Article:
by Srikanth Vengasandra, Ph.D., Product Manager, Flame & Gas Detection Group, Rosemount Analytical
On January 1, 2015, eight tanks at a truck unloading station in Alexander, North Dakota, caught on fire, setting ablaze approximately 1,600 barrels of crude oil1, 2. Although the cause of the fire remains under investigation, the incident underscores the need for preventive and alternative methods to protect against the risks of tank fires and explosions3.
Often the most common type of fire in floating roof tanks is the rim-seal fire. Rim-seal fires occur whenever crude oil vapors escape through worn seals, accumulating on tank skirts. These leaked vapors can be ignited, often by lightning, resulting in a fire around the tank perimeter. According to data obtained from the Large Atmospheric Storage Tank Fire (LASTFIRE) project, rim-seal fires occur at a rate of 0.3 to 21 x 10-3 incidents per tank year, with Nigeria, Thailand, and Venezuela reporting the highest frequencies3.
Suitable design, construction, maintenance of storage systems, and overfill and leak protection take precedence over any protective scheme, since they are preventive layers. They help prevent crude oil inventories from escaping in the first place. A host of mechanical integrity management standards address the provision for inherently safe design4.
Fig. 1: Detection Coverage of Floating Rooftop Using UV/IRS Flame Detectors.
A second priority is the establishment of leakage, overflow, and flame detection. These measures help to reduce the consequence of a material release after loss of containment has taken place. In particular, flame detectors should be used for monitoring bunded fuel tank areas and rooftops. Figure 1 illustrates a typical arrangement for protecting the latter. The CAD drawing shows the top view of a crude oil tank 77 meters in diameter and 16 meters tall with the overlapping coverage from six UV/IRS flame detectors, FD#1, FD#2, FD#3, FD#4, FD#5, and FD#6. The number of flame detectors is determined from the fuel source and the associated flame detector coverage angle of 120° in the horizontal plane at a distance of approximately 43 meters from the fuel source.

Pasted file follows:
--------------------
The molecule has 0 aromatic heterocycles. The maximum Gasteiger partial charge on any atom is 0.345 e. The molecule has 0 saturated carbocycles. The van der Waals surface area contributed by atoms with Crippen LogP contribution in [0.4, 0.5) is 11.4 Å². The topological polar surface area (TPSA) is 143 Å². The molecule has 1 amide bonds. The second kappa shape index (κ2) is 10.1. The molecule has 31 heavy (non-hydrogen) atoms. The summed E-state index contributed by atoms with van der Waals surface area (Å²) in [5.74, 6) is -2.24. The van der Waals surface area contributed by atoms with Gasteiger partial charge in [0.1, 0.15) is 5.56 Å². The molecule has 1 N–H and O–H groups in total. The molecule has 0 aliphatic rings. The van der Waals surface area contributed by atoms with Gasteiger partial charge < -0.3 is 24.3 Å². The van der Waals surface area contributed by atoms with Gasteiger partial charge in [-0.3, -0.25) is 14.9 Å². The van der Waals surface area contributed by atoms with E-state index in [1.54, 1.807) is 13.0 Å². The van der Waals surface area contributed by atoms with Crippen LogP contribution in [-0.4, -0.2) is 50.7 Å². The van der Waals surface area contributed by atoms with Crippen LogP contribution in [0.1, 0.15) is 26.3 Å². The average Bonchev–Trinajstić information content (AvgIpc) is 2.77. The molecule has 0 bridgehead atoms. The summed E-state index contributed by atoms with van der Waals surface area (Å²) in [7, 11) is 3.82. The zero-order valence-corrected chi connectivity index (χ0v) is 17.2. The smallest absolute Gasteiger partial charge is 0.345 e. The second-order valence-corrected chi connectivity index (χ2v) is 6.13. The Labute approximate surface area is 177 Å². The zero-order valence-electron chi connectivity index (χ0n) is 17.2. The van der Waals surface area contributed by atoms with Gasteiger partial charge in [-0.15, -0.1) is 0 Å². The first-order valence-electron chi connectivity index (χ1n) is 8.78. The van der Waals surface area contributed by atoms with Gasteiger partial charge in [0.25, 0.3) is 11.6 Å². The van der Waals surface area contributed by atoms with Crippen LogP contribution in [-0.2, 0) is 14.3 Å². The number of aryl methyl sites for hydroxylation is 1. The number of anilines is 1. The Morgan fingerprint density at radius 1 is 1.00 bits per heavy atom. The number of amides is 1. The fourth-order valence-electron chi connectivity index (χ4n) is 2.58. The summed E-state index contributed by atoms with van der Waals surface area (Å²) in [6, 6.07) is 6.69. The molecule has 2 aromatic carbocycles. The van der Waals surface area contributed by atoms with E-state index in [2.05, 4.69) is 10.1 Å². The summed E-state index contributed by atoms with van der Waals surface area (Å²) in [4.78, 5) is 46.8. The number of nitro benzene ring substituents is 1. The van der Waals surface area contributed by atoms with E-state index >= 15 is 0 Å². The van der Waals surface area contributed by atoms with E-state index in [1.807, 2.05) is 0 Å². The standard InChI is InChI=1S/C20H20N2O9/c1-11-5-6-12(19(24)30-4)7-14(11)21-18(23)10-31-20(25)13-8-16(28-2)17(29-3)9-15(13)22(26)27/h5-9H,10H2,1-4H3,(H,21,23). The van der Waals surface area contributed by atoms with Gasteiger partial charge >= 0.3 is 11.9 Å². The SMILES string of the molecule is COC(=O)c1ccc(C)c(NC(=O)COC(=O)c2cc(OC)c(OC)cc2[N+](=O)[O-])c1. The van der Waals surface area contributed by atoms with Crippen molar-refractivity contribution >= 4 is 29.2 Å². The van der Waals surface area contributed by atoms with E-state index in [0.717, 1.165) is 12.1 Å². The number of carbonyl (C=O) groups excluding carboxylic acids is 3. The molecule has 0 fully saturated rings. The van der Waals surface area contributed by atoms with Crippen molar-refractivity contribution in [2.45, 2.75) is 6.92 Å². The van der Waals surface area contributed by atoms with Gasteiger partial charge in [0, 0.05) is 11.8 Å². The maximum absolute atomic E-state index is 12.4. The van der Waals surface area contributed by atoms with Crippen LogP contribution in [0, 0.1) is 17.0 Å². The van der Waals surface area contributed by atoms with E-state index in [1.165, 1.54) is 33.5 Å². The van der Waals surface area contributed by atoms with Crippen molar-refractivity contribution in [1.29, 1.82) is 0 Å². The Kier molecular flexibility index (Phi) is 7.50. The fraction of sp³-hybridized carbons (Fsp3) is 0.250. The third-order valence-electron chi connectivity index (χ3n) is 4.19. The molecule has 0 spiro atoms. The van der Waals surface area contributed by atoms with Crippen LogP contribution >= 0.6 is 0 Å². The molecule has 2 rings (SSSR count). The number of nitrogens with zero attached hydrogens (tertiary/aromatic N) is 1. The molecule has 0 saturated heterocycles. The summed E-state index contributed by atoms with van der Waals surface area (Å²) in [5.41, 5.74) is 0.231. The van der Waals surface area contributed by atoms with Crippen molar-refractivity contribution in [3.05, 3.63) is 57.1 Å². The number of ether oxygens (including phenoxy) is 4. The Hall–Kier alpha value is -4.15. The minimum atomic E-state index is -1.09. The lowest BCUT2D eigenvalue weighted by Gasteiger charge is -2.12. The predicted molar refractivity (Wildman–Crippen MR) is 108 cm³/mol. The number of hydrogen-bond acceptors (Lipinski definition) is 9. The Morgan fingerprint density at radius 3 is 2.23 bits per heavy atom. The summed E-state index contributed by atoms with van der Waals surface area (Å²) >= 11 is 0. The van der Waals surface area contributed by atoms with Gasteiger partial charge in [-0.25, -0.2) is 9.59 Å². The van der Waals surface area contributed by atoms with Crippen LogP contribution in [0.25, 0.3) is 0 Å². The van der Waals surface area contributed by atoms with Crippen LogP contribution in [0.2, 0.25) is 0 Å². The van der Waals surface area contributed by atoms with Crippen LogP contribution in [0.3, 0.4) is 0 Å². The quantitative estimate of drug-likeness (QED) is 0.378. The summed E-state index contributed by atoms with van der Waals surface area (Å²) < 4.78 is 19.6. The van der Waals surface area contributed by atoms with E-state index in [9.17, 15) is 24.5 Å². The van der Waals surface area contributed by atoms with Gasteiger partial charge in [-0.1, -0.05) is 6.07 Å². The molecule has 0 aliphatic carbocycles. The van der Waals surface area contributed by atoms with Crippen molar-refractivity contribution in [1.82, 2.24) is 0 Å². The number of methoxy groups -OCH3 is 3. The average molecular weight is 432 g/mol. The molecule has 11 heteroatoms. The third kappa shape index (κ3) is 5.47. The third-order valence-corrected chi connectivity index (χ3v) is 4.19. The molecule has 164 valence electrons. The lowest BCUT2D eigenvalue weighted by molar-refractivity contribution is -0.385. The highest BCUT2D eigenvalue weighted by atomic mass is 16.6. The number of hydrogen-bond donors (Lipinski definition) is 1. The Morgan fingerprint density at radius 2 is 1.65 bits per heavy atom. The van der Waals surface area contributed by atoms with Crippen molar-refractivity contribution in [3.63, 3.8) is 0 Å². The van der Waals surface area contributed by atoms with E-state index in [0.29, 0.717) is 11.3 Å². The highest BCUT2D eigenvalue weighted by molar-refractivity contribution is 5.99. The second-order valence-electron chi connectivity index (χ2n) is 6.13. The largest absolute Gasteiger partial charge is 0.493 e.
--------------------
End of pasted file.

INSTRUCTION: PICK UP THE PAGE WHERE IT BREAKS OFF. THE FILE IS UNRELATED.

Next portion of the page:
In addition to protecting rooftops, flame detectors are also used to mitigate the risk of fires produced from bottom leakage. These fires are common to fixed, floating room, and domed roof tanks and are treated like large pool fires. Rarer than rim fires, small and large bund fires occur at a rate of 9 x 10-5 and 6 x 10-5 incidents per tank year. Because dikes prevent the spread of tank contents, it is usual to install flame detectors in the dike perimeter, typically in corners and trained toward the base of the tanks5.
The main hazards associated with the storage and handling of combustible liquids are fire and explosion. As the size of tanks and inventories in terminals increase, so too has hazard severity. For floating roof tanks, rim-seals should be constantly monitored by the use of flame detectors, and similarly, flame detectors should provide a large zone of detection for bunded areas. Together with combustible gas detection, they offer an effective means to cope with fire hazards.
1 Eckroth, L. 2015. Oil Storage Tank Fires Extinguished. Bismarck Tribute, http://bismarcktribune.com/bakken/oil-storage-tank-fires-extinguished/article_6f3c8606-92a9-11e4-8750-e72b310f0c34.html
2 Scheyder, E. 2015. Oil Storage Tanks in North Dakota Catch Fire; No Injuries. Reuters, http://www.reuters.com/article/2015/01/02/us-enbridge-inc-fire-idUSKBN0KB00B20150102
3 Marsh. 2011. Atmospheric Storage Tanks. Marsh, https://uk.marsh.com/Portals/18/Documents/Atmospheric%20Storage%20Tanks_lowres.pdf
4 Holmes, A. 2009. Mechanical Integrity Management of Bulk Storage: Review of Standards, RR760, Health and Safety Executive, http://www.hse.gov.uk/research/rrpdf/rr760.pdf
5OGP Risk Assessment Data Directory, Report No. 434-3, March 2010. Storage Incident Frequencies, International Association of Oil & Gas Producers.
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